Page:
Mental health emergency or crisis services
A mental health crisis is when you feel that you are unable to cope or you’re not in control of your situation. This can include feeling:
- great emotional distress or anxiety
- thoughts of self harm or suicide
- hearing voices or hallucinating
- confusion and mental distress
A crisis can be caused by an existing medical condition, an overdose, alcohol or drug use, an infection or dementia.
You may be experiencing a mental health crisis for the first time or you may have a known mental health problem. You’ll need support and an assessment from the right professionals to make sure you get the right care and to help stop your condition worsening.
If you have an existing mental health problem you may be under the care of a mental health team and have a:
- crisis line telephone number to call
- specific care plan to follow that says who to contact when you need urgent care
When you need help urgently
If this is the first time you’ve experienced a mental health crisis or you feel like you’re condition is worsening or that you may act upon feelings of self harm or suicidal thoughts. Get help quickly.
Visit your nearest Accident and Emergency department (A & E) if you or someone else needs immediate help or you’re worried about their safety. This may include feeling close to acting on suicidal thoughts or if you have seriously harmed yourself.
NHS 111 deals with urgent, not life threatening, medical issues. Trained staff ask you a series of questions to understand your problem. They can then arrange for a clinician to call you, or offer support and advice over the phone. They may arrange an appointment for you at an urgent treatment centre or an ambulance if needed. This service is provided by North East Ambulance Service.
Crisis Resolution and Home Treatment Team Newcastle and Gateshead is open 24 hours a day, 7 days a week. This is an alternative to hospital admission for people over 16 experiencing a mental health crisis. The team are experienced mental health professionals including nurses, social workers, psychiatrists and pharmacy staff. They offer mental health assessments and home treatment. The crisis team does not provide an ‘emergency’ service such as a 999 response.
Community Health and Social Care Direct Emergency Duty Team (EDT) can be contacted outside of office hours for advice and support. They’re on call to help with care and support emergencies including:
- safeguarding children and adults
- adult mental health care
- children and families
- emergency Mental Health Act assessments
- making sure that people are safe and cared for until a more thorough assessment of their needs can be carried out the following working day
If you’re struggling with suicidal thoughts or feelings of self harm you can talk to:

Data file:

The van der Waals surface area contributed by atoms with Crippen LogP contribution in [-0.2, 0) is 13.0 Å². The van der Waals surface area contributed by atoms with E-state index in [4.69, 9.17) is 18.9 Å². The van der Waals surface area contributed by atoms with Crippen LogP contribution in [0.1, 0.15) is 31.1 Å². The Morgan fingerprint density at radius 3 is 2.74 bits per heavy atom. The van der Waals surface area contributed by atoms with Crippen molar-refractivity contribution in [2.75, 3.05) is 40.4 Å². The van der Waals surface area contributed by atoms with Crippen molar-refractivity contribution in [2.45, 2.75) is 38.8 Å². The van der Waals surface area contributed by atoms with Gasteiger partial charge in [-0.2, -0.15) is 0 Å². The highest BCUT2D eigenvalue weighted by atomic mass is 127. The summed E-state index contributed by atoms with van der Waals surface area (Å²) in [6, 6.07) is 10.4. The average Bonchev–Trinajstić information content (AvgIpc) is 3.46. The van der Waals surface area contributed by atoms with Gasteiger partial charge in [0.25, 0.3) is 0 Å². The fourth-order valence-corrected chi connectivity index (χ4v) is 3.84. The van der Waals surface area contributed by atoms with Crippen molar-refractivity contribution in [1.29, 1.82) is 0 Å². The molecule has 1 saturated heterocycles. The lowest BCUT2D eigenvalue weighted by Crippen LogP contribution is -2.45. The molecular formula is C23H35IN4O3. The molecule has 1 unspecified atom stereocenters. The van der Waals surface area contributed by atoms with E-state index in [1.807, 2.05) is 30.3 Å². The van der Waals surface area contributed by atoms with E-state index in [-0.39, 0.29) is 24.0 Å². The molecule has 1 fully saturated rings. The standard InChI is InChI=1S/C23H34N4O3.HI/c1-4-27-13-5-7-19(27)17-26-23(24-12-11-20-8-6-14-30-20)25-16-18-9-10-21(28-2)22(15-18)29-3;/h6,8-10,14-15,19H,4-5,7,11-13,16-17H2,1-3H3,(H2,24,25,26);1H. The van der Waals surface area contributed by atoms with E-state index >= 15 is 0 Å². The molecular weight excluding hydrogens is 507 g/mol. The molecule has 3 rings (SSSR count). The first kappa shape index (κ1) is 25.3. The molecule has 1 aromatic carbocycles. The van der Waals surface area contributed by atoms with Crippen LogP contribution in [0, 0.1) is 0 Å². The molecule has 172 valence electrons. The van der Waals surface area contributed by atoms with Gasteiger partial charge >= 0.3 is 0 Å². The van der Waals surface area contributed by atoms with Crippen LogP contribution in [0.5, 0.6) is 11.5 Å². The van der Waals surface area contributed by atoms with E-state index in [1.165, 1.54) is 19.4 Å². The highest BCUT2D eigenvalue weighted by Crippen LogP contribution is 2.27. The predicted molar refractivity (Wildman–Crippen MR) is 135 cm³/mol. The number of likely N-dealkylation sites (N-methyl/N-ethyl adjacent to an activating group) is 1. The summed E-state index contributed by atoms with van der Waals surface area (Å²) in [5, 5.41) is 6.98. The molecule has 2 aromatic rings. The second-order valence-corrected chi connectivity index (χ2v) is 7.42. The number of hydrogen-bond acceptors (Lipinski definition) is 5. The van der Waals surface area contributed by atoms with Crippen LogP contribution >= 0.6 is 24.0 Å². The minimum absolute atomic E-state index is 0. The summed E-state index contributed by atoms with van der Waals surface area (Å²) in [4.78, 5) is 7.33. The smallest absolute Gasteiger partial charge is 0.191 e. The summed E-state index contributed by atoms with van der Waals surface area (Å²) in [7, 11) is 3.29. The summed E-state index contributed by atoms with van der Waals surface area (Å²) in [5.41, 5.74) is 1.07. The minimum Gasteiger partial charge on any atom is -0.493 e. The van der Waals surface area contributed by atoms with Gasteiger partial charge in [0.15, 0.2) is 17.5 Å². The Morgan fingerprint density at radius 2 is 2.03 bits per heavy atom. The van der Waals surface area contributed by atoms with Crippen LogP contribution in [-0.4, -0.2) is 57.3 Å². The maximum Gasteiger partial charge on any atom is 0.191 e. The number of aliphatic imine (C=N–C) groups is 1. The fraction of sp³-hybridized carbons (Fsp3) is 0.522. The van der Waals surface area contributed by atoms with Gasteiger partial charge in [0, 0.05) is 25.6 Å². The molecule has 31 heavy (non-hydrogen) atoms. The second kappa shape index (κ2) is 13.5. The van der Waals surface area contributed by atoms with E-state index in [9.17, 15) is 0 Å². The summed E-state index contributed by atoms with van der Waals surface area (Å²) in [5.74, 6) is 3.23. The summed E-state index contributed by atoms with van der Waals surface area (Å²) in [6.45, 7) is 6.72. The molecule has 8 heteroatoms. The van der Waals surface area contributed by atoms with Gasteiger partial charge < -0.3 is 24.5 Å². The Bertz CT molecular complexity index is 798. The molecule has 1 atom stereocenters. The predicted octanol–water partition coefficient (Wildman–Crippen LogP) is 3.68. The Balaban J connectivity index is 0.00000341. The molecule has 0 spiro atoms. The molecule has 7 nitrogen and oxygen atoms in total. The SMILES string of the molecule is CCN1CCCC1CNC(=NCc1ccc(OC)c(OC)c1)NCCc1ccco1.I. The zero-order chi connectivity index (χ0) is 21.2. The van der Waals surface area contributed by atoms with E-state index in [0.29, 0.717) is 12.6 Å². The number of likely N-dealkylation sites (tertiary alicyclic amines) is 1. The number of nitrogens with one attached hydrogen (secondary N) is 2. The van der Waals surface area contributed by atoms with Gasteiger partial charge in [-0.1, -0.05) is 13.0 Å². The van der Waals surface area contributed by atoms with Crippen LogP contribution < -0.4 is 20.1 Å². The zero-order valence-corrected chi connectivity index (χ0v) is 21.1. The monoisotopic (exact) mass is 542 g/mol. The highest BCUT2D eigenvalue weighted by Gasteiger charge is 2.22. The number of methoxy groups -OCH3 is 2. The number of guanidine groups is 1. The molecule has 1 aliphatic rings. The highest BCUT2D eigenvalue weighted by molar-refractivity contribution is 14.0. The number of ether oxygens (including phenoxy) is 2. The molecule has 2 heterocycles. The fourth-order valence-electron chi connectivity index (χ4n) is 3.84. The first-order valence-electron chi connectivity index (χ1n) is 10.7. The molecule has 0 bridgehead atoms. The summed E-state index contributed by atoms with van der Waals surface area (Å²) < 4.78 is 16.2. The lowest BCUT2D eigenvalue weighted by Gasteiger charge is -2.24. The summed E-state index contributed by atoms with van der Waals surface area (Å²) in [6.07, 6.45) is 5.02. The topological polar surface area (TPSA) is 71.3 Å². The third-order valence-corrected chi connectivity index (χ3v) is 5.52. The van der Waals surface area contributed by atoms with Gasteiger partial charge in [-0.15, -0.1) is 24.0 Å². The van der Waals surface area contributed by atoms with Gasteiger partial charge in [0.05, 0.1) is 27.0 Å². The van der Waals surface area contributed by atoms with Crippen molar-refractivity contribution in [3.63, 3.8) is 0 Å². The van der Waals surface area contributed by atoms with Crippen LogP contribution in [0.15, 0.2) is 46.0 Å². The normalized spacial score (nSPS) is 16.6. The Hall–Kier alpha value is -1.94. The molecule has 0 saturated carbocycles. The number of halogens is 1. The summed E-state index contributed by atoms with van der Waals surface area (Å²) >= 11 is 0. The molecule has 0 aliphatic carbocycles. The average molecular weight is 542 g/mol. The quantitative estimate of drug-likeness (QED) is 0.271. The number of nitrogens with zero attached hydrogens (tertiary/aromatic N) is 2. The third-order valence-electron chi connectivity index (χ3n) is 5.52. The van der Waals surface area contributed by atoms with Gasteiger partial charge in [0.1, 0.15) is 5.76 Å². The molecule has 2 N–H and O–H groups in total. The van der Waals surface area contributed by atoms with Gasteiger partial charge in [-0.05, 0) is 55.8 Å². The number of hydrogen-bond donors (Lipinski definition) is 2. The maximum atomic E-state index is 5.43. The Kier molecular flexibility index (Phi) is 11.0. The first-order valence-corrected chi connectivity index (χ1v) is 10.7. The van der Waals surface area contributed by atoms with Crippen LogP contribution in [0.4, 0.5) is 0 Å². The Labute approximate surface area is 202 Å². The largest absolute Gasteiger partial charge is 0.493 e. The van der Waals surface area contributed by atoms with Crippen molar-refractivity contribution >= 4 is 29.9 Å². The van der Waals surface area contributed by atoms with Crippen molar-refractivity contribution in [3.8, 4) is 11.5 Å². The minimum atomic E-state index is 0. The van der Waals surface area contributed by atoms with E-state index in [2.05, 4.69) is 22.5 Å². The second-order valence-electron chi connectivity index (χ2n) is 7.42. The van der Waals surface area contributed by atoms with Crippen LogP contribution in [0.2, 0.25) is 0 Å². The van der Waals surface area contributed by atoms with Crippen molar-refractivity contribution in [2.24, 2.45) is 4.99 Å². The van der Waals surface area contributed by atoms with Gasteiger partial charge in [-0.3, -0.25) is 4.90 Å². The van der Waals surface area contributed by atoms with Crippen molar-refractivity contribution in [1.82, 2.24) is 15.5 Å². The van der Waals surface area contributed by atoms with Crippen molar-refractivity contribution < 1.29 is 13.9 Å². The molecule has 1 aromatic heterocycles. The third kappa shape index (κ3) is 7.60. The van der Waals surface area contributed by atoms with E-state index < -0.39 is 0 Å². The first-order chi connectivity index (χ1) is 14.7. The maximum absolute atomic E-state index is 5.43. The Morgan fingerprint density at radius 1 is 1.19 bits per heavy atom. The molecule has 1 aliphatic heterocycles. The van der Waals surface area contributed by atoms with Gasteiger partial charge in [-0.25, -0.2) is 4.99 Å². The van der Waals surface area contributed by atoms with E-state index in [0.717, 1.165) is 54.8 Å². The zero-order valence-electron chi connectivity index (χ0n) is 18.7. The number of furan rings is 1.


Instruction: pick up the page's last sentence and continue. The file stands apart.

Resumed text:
Samaritans about any feelings of distress and despair including thoughts that could lead to suicide or self harm. They offer confidential listening on their 24 hour telephone helpline or face to face without an appointment. Drop in support is available 9am to 9pm.
Papyrus HOPELINEUK if you’re under 35 and struggling with suicidal feelings, or concerned about a young person who might be struggling, you can call them weekdays 10am to 10pm. Weekends 2pm to 10pm and bank holidays 2pm to 10pm
Mental health listening services give you the chance to talk through your feelings and experiences. Most helplines are confidential, free to call and available outside of office hours.
Samaritans offer confidential listening either on their 24 hour telephone helpline or face to face without an appointment. Drop in support is available 9am to 9pm.
SANEline is a national confidential out of hours telephone helpline that offers information, crisis care and emotional support to anybody affected by mental health problems. Interpreters are available to translate into over 100 languages.
Mental Health Matters helpline is a confidential out of hours telephone service. They offer emotional support to anyone, including carers. They signpost to local and national mental health services.
Shout is a 24 hour, 7 days a week text service. It is free on all major mobile networks, for anyone in crisis anytime, anywhere. It’s a place to go if you’re struggling to cope and you need immediate help.
CALM helpline is a free and confidential helpline and web chat service for men who need to talk about their mental health, who are down or have hit a wall for any reason. They also offer information and support. Open 5pm to 12am every day of the year
Other useful organisations
- Contact your GP if you need help with your mental wellbeing
- Cruse Bereavement Service can offer help and advice by phone
- Men’s Health Forum provides health advice to men
- NHS online provides health and medical advice, an online symptom checker and a directory of nearby services.
- Patient Information Centre (PIC) offers have free self help leaflets and relaxation techniques. The booklets include questions you can ask yourself or family/friend about how they are feeling.
Please note – The content on this website is provided for general information only, and should not be treated as a substitute for the medical advice of your own doctor or any other health care professional. If you are feeling unwell, make an appointment to see your GP or contact NHS 111. In an emergency, dial 999.
Last updated: July 2, 2020